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First off, this question is related to this one.

But in general, the answers are depending on the US-Situation. I would like to ask you the same question but specified on the Situation in the European Union.

Situation:

I just started a job after graduation 6months ago. My payment is appropriate to the local(Germany, Hessia) average for people of my skill and age. We don't like to talk about payment here in Germany, but it's a little under 20.000/yr (after taxes and insurances).

1/5 of my payment(net) goes in rent, I live in a shared flat and will move together with my girlfriend in a view months (searching for flat at the moment). I'm planning to pay 1/3 of my payment(net) for rent then, she is taking the costs for household (food, cleaningstuff etc). We are already living together for 2 yrs, but atm with roommates.

100-150€ goes to tobacco, ordered food and other stuff I buy just because I'm in the mood to. I don't want to cut this down because it's some kind of sense of live and not that much money I'm wasting here.

100€ goes to gas. My car just got damaged beyond repair and I had to pay my whole saving for a new one(done).

So now my saving is 0 and I want to restart, surely I can make it better this time.

After my girlfriends graduation, I'll ask her to marry me(She knows about this plan and is not happy that she must wait :D) and we both want to go this 08/15 way of "building a house" and stuff, but we both don't want children. She's going to work as a teacher, so we both can catch if one is getting unemployed.

I wonder if it might be more efficient to marry before her graduation due both, taxing and the fact that as public servant she will have benefits when she's married.

We'll need a second car then.

We strictly divide our money, she has hers I got mine. If we buy things, there's a definite owner who has bought it(e.g. the TV is hers, the bed is mine,...). Smaller things are payed by whoever just pays in this situation, we don't organize everything.

Long-term expectation:

  • new car every ~10yrs (price range of VW Golf)
  • earning ~30% more (net) in 10yrs due pay rise and other tax category.
  • girlfriend (hopefully wife then) as sidekick for large factors like the house.
  • Building or buying a house in about 8-15yrs (One of the most expensive locations in the Germany here, a little south of Frankfurt am Main, building a normal one family house can easily cost about 300-500k (incl building site).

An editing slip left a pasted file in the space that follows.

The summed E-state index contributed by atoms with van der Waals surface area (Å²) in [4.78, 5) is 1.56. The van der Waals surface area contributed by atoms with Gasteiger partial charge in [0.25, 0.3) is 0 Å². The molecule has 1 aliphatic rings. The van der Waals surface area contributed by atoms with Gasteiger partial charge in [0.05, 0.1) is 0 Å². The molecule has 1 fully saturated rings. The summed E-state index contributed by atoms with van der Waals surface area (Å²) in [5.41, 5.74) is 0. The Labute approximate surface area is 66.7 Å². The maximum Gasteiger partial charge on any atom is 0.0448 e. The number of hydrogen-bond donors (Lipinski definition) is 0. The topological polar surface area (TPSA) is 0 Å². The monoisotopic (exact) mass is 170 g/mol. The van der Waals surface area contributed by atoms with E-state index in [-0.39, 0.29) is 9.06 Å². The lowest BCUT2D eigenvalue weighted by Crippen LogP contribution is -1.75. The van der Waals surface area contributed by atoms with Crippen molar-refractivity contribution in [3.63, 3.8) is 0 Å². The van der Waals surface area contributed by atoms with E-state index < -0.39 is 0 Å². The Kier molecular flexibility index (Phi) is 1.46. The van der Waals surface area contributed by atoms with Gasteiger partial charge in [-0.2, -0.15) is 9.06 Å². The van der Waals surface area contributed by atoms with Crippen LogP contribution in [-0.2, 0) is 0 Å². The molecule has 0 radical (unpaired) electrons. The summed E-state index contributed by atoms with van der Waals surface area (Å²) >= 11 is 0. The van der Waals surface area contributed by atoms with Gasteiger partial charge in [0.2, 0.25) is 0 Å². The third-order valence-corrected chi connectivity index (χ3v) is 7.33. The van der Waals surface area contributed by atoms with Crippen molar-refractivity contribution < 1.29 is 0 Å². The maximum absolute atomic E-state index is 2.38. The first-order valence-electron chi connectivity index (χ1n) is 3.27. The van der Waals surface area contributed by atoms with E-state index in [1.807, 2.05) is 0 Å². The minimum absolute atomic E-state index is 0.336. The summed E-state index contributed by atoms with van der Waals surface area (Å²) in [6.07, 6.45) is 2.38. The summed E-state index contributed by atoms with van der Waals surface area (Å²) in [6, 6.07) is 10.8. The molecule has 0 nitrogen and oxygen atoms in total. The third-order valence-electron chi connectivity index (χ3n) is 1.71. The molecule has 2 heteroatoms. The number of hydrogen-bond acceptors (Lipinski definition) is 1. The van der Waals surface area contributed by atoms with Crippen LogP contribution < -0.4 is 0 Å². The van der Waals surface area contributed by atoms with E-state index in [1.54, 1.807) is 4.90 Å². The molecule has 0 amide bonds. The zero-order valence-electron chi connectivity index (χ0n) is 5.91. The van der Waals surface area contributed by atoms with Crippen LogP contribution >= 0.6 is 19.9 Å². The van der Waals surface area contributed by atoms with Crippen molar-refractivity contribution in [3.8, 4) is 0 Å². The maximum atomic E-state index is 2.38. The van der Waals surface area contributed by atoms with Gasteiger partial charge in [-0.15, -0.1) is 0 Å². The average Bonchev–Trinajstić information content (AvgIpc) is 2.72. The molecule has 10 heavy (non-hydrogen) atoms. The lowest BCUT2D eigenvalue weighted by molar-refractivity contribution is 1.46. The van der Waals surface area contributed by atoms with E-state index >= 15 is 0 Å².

• saving for rent, so that I can pay myself a annuity of ~600€ over 15yrs + public annuity (which is to little to live and to much to die). This will happen in ~40-45yrs.

So now you know a little about my situation and expectations, what would you recommend me?

  • 3
    You have a very thick German accent when you write:) – littleadv Jan 6 '15 at 16:20
  • Please, could you double check the "rent"s: leave it where "rent" actually means rent (= Miete) and replace "rent"s that should be pension (= Rente) instead ;) – cbeleites Jan 6 '15 at 17:00
  • Also, please double check the numbers: are gas and tobacco costs per month or per year? – cbeleites Jan 6 '15 at 17:06
  • This question is rather broad. What exactly are you asking? Just "how much money should I spend on what"? – BrenBarn Jan 6 '15 at 19:39
  • "earning ~30% more (net) in 10yrs due pay rise and other tax category" - what are you, unskilled worker? As a recent gradaute in any higher job I would expect WAY higher rises than 3% per year in the beginning. And I somehow doubt your pay is average for one of the most expensive places in germany (which you claim tio live in further down). And noone on that level should plan for a new VW Golf like every 10 years. Makes zero sense. – TomTom Nov 2 '18 at 0:02
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First of all, the numbers you give are most probably nowhere near the total expenses you have/need to budget:

  • There's no mention of the fix costs of the car (insurance, tax), nor are repairs budgeted.
  • Which of heating, water, electricity, phone, TV, internet are accounted for? How much is the rest?
  • What you call household costs is not in the 100 - 150 € you quote, is it?
  • Clothes? Shoes? Sports/hobbies/cinema (maybe in those 150 €)? You're not planning to need a new (replacement) computer, laptop, TV, any other home entertainment stuff, laundry or dishwashing machine in the next decades?
  • Are insurances like car, 3rd party liability, occupational disablement insurance already subtracted? Any other insurances?
  • Are you good at repairing/DIY? great. But for long term plans you need to budget some tools and material. If you're not, you need to budget even more for repairs.
  • Holidays?

Maybe you should have a look at the expenses you had over the last years (look at how much money came in and how much went to the savings and compare this expenses to the sum of all the expenses you have on your list of expenses as plausibility check.


Just starting on some numbers you give and assuming the house is the main goal.

  • House of 300 - 500 k€, assuming downpayment of 30 - 40 %, i.e. somewhere between 90 and 200 k€. I'll go on calculating with 150 k€ which would be 50 % of 300 k€ or 30 % of 500 k€.

  • You want to be there in 8 - 15 a: this means saving 10 - 19 k€ per year.